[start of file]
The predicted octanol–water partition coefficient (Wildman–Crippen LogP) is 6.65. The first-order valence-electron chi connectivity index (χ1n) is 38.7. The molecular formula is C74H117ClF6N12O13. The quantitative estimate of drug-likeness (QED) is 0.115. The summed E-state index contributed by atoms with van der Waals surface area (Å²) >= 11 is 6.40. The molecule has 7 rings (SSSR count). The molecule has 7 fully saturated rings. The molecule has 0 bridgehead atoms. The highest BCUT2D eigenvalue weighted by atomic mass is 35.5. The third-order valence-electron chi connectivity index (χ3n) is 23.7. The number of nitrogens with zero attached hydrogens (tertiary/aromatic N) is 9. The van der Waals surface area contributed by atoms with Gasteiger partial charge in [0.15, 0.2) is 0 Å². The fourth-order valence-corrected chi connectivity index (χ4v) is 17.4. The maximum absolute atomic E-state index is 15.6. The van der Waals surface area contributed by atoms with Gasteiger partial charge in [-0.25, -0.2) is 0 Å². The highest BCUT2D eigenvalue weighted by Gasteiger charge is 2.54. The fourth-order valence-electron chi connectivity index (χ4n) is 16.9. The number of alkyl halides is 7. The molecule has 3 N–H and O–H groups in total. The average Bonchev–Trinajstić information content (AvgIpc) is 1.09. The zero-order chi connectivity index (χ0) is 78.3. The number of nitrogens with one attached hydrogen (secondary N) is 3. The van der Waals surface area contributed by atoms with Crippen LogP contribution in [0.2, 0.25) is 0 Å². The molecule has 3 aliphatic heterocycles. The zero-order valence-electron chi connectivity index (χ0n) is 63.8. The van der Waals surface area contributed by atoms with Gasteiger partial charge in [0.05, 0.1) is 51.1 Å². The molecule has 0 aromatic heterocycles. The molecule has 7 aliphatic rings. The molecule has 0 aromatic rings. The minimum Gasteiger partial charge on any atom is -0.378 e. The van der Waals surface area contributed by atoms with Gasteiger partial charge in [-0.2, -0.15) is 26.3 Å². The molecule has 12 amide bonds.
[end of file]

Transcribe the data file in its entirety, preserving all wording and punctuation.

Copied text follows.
The predicted octanol–water partition coefficient (Wildman–Crippen LogP) is 6.65. The first-order valence-electron chi connectivity index (χ1n) is 38.7. The molecular formula is C74H117ClF6N12O13. The quantitative estimate of drug-likeness (QED) is 0.115. The summed E-state index contributed by atoms with van der Waals surface area (Å²) >= 11 is 6.40. The molecule has 7 rings (SSSR count). The molecule has 7 fully saturated rings. The molecule has 0 bridgehead atoms. The highest BCUT2D eigenvalue weighted by atomic mass is 35.5. The third-order valence-electron chi connectivity index (χ3n) is 23.7. The number of nitrogens with zero attached hydrogens (tertiary/aromatic N) is 9. The van der Waals surface area contributed by atoms with Gasteiger partial charge in [0.15, 0.2) is 0 Å². The fourth-order valence-corrected chi connectivity index (χ4v) is 17.4. The maximum absolute atomic E-state index is 15.6. The van der Waals surface area contributed by atoms with Gasteiger partial charge in [-0.25, -0.2) is 0 Å². The highest BCUT2D eigenvalue weighted by Gasteiger charge is 2.54. The fourth-order valence-electron chi connectivity index (χ4n) is 16.9. The number of alkyl halides is 7. The molecule has 3 N–H and O–H groups in total. The average Bonchev–Trinajstić information content (AvgIpc) is 1.09. The zero-order chi connectivity index (χ0) is 78.3. The number of nitrogens with one attached hydrogen (secondary N) is 3. The van der Waals surface area contributed by atoms with Crippen LogP contribution in [0.2, 0.25) is 0 Å². The molecule has 3 aliphatic heterocycles. The zero-order valence-electron chi connectivity index (χ0n) is 63.8. The van der Waals surface area contributed by atoms with Gasteiger partial charge in [0.05, 0.1) is 51.1 Å². The molecule has 0 aromatic heterocycles. The molecule has 7 aliphatic rings. The molecule has 0 aromatic rings. The minimum Gasteiger partial charge on any atom is -0.378 e. The van der Waals surface area contributed by atoms with Gasteiger partial charge in [-0.2, -0.15) is 26.3 Å². The molecule has 12 amide bonds.